To clique or not to clique? (@UnShaunSheep)

That is the question… 

I have always suffered from a general fear of cliques in churches. I know I’m not alone – that sense that there are whispering groups who control stuff, who know more than me and don’t want me to be privy to their secrets… groups who seem exclusive, confident and oblivious to people outside the group. It’s a common problem and one which St Paul found it necessary to warn the church in Corinth about in 1 Corinthians 4 (see especially verse 6) – where some had started to build cliques around particular personalities, Paul among them. The problem Paul identifies is that, in a community of believers, a clique focused on charismatic, gifted leaders or preachers should get a grip of itself and focus instead on Christ. This isn’t the only cause of cliques though, and so long as cliques look outward too, they are not always negative things. Of which more below…

Keeping ourselves in check online

How we 'police' each others' Tweets reflects on us as the people of God

How we ‘police’ each others’ Tweets reflects on us as the people of God

However, I’ve been thinking about how we keep ourselves in check in online expressions of our faith. How do we check that we’re doing the right thing, sending on only truthful links and information, and preaching faithfully? Sometimes this is forced upon us when someone unceremoniously calls us out when we get it wrong. Having thought about what I often see on Twitter, I am starting to believe that a better model can be found by good, public discussions among what are, to be honest, Christian cliques. I’ve made up the term positive clique-moderation. It works to some extent in the realm of comments on blogs as well, but the place where it becomes really effective is social media where conversations are more overtly public.

Positive clique-moderation

Now, this might not sound like a good idea at first glance. The word ‘clique’ generally has negative overtones. However, the Wikipedia entry (don’t do this for your GCSE homework, kids!) has this definition:

In the social sciences, a clique (CanEUK /ˈkliːk/ or US /ˈklɪk/) is a group of “persons who interact with each other more regularly and intensely than others in the same setting.”

Which brings me to what I see happening as good practice on Twitter among some Christians. These are groups who don’t argue, so much as engage and correct or challenge each other by suggesting things that may have been wrong, been missed, or could be improved by clarification.  This can come in the form of a link to a piece with a different slant, a link to a primary source of data which gainsays the information given in an article,  or a challenge on the lines of “are you sure that’s really the case?”.  It’s done not to prove one Tweeter is cleverer than the other, but rather as an addition or challenge to the issue, opinion or theological point presented in a constructive and encouraging way.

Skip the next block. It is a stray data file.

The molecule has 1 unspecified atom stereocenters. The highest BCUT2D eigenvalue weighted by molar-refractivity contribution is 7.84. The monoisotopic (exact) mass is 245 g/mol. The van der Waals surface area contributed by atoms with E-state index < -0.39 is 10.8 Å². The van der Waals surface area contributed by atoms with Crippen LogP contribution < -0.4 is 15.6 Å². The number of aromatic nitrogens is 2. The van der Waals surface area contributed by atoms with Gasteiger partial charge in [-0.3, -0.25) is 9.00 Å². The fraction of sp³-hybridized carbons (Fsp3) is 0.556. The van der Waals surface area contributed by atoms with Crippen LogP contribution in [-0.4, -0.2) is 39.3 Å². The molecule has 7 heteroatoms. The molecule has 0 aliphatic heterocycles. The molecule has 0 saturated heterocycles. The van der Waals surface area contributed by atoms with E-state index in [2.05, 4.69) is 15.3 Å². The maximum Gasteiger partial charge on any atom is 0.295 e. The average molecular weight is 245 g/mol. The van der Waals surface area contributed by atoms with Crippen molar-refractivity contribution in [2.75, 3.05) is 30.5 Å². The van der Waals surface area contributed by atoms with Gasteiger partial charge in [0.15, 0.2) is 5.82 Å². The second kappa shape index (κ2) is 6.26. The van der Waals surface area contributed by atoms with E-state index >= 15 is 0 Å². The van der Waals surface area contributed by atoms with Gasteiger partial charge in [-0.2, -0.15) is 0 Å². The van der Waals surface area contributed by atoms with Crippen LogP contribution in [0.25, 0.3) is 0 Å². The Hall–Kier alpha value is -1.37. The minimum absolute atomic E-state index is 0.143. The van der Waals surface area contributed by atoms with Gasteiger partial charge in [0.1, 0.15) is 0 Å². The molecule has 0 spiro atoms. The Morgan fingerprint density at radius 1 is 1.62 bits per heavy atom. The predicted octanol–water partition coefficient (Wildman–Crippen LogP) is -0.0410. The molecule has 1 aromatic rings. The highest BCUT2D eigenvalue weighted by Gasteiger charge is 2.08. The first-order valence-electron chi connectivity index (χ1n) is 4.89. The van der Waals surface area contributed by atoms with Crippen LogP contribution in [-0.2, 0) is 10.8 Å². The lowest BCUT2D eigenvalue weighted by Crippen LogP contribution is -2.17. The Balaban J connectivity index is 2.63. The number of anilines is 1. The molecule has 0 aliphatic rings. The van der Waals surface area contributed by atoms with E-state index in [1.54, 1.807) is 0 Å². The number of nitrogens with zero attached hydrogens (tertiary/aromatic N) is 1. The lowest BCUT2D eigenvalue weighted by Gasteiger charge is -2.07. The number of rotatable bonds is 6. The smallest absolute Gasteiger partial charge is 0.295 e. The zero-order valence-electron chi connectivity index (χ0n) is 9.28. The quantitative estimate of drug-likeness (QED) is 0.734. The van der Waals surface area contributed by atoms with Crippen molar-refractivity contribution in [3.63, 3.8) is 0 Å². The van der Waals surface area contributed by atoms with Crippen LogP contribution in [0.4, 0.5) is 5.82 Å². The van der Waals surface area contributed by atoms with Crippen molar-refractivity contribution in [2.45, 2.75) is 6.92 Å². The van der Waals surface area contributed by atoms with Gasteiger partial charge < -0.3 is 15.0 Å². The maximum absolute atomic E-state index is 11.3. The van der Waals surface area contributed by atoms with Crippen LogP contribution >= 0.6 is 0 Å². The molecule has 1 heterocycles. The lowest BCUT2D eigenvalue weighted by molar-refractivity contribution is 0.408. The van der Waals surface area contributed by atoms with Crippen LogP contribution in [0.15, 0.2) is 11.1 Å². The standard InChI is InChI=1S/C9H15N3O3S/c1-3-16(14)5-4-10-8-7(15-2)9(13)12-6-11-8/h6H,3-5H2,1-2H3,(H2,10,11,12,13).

Now, anyone who’s spent any time on Twitter will have seen less positive examples of correction – terse arguments conducted in 140 characters aren’t generally very edifying.  However, over time I’ve become increasingly aware of the other model, in which a smallish group seem to end up interacting more regularly and intensely than others in the setting of Twitter, and often approaching an issue from very different directions.  The beauty of Twitter though is that this is not a closed clique – it is quite fluid in terms of participation and, since it is a discussion conducted in public, it takes the form of moving an issue on, clarifying and giving the opportunity of engaging more deeply with it to all who are following the unfolding discussion. I think that, at its best, this model is rather good and follows another of St Paul’s bits of advice to the early church, in this case in 2 Timothy 4 in which he tells Timothy to ‘correct, rebuke and encourage – with great patience and careful instruction.’ At their best, this is what clique-moderated posting can achieve.

And, if we’re aware of this form of moderation as part of the social media environment, perhaps it will help prompt us to check the facts behind a link before we share it, or take that little bit extra care about how we express ourselves – not as a form of censorship, but as a prompt to weigh the truthfulness of

Some suggestions for thinking / comments:

  • is this model of positive clique-moderation really as positive as I make it sound, or just the same old exclusive cliques I said I had a general fear of in churches back at the top of this post?
  • do you respond to Tweets in a way which is consistent with this kind of positive clique-moderation?
  • can anyone think of a better term than positive clique-moderation for this phenomenon?

Image Credit: Nick Morgan: image purchased/edited

About Nick Morgan

Nick Morgan, Church of England ordinand based at a welcoming, bijou-sized northern Cathedral. Writer and composer. Tweets as @Unshaunsheep